CSBS Opposes the PROSPER Act
The Honorable Virginia Foxx
House Committee on Education and the Workforce
2176 Rayburn House Office Building
Washington, DC 20515
Dear Chairwoman Foxx:
On behalf of the Conference of State Bank Supervisors (CSBS), I am writing to oppose the provisions1 of the PROSPER Act (H.R. 4508) preempting state laws related to student loan servicing. The preemption provisions upset the historical federal-state balance in financial regulation, wrongfully interfere with traditional state enforcement authority, and frustrate the ability of state regulators to protect student borrowers who rely on federal student loan programs.
CSBS is the nationwide organization of banking and financial regulators from all 50 states, American Samoa, the District of Columbia, Guam, Puerto Rico, and the U.S. Virgin Islands. The mission of CSBS is to support the leadership role of state banking supervisors in advancing the state banking system; ensuring safety and soundness; promoting economic growth and consumer protection; and fostering innovative state regulation of the financial services industry.
State regulators charter and supervise 79 percent of all banks in the United States. In addition, state regulators license and supervise a variety of non-bank financial services providers, including student loan servicers. CSBS, on behalf of state regulators, also operates the Nationwide Multistate Licensing System (NMLS) to license and register those engaged in mortgage, money transmission, consumer finance, debt collection, and other non-bank financial services industries.
Preemption Runs Counter to Our Federalist Commitment to Local Consumer Protection
The federal government has historically deferred to the right of each state to order its own affairs and govern its own people through its traditional police powers, including protecting residents from unfair and deceptive debt servicing and collection practices.2 In light of this historical deference, responsibility for regulating and supervising debt collectors – like other non-bank financial services -- has historically resided at the state level. The licensing of financial services activities is best conducted primarily at the state level, because, as a function of the inherent police power of the states, the protection of the public welfare is primarily a matter of local concern.3 Indeed, as a reflection of their greater accountability to local concerns, every state has enacted laws to protect residents from marketplace and financial abuses—and has developed the regulatory framework, legal tools, and expertise to prevent, deter, and respond to misconduct.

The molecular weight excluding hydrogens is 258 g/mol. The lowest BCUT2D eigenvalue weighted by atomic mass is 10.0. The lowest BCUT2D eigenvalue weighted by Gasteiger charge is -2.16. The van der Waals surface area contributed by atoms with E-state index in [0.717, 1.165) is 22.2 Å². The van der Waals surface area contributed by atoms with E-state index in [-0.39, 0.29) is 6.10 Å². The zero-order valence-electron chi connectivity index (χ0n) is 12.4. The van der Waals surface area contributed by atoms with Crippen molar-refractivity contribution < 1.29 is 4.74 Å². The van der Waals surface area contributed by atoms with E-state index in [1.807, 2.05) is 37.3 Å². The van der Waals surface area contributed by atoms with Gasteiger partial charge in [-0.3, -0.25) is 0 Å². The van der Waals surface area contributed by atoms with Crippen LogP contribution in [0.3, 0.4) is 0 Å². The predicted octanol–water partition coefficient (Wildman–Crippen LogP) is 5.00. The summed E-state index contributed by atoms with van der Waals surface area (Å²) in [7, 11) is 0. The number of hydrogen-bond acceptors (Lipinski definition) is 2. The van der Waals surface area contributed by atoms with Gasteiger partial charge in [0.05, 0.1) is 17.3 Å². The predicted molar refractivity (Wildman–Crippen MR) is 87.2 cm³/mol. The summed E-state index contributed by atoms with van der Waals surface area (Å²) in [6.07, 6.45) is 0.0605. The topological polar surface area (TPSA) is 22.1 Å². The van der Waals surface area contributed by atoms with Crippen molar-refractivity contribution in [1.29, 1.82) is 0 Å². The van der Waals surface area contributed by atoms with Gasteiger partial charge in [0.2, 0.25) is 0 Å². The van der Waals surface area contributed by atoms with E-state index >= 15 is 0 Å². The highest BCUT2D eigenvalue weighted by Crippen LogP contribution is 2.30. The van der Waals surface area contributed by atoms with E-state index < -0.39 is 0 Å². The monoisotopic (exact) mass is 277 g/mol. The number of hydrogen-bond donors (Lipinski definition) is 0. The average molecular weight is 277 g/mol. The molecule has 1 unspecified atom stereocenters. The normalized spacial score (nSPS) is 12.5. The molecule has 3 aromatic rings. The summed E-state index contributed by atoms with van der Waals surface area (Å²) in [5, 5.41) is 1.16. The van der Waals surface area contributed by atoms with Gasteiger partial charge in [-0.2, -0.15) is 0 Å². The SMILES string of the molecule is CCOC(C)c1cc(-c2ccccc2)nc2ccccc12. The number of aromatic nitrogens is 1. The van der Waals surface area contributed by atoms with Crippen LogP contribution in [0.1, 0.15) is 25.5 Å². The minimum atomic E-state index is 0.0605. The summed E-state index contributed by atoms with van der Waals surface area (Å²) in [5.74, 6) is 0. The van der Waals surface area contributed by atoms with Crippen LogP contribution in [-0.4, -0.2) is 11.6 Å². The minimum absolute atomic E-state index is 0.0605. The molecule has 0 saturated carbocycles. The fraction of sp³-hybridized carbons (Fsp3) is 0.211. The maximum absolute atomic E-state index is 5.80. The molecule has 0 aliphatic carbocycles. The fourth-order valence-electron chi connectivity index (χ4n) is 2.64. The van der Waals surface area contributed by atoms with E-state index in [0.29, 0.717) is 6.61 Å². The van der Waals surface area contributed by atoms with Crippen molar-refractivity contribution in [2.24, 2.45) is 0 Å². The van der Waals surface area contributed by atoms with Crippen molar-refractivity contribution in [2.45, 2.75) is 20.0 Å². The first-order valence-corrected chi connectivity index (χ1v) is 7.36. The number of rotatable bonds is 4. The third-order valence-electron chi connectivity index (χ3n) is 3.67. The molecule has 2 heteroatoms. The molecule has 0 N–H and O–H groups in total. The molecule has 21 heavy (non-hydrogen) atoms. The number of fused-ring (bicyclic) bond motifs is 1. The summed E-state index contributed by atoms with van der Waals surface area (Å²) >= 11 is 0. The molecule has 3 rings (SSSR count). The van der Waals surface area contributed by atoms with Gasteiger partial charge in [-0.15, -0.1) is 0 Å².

States have existing regulatory and oversight regimes for federal student loan servicers to ensure they do not engage in substandard servicing practices. Moreover, in responding to complaints, a growing number of states are enacting oversight of student loan servicers. This trend reflects the very best of our federalist structure and should not be overridden, but rather embraced, as Congress has done in the past. Federal and state policymakers all share the objective of ensuring student borrowers are protected from abuse and, moreover, this objective can be better achieved if states are not preempted from curbing abusive servicing practices.
States Fill the Gap in Federal Regulation and Oversight
As noted by the Government Accountability Office, the Department of Education (“Department”) has failed to provide uniform and clear guidance from servicer to servicer regarding compliance expectations.4 Moreover, even if robust and uniform regulation of servicers existed at the federal level, the Department’s oversight framework is not an adequate means for ensuring servicer compliance, in part, because the Department’s methodology for incentivizing higher quality servicing practices is in no way tied to student loan servicers complying with federal borrower and consumer protection requirements.
State regulators, with boots on the ground and experience supervising student loan servicers, can help fill the breach. State licensing and regulation of student loan servicers is beneficial to the Department’s efforts in overseeing servicers by closing the gap between performance monitoring and compliance monitoring, thereby helping the Department ensure servicer compliance, providing the Department with a more comprehensive and accurate perspective on the quality of servicing practices, and ensuring borrower protections are respected in practice by bringing to bear greater resources and higher standards.
State regulators firmly oppose the provisions of the PROSPER Act preempting state servicing laws. For the reasons cited above, we respectfully request these provisions be removed when the bill moves to the House floor for consideration.
John W. Ryan
President and CEO
1 Sec. 494E. Contracts; Matching Program.
2 See Castro v. Collecto, Inc., 634 F.2d 779, 784-785 (5th Cir. 2011) (“states have traditionally governed matters regarding contracts and consumer protections”); General Motors Corp. v. Abrams, 897 F.2d 34, 41-42 (2d Cir. 1990) (“consumer protection law is a field traditional regulated by the states”).
3 See Lewis v. BT Inv. Managers, 447 U.S. 27, 38 (1980) (“both as a matter of history and as a matter of present commercial reality, banking and related financial activities are of profound local concern. . . . [S]ound financial institutions and honest financial practices are essential to the health of any State's economy and to the well-being of its people.”)
4 See U.S. Government Accountability Office, GAO-16-196T, 2015. “Federal Student Loans: Key Weaknesses Limit Education’s Management of Contractors.”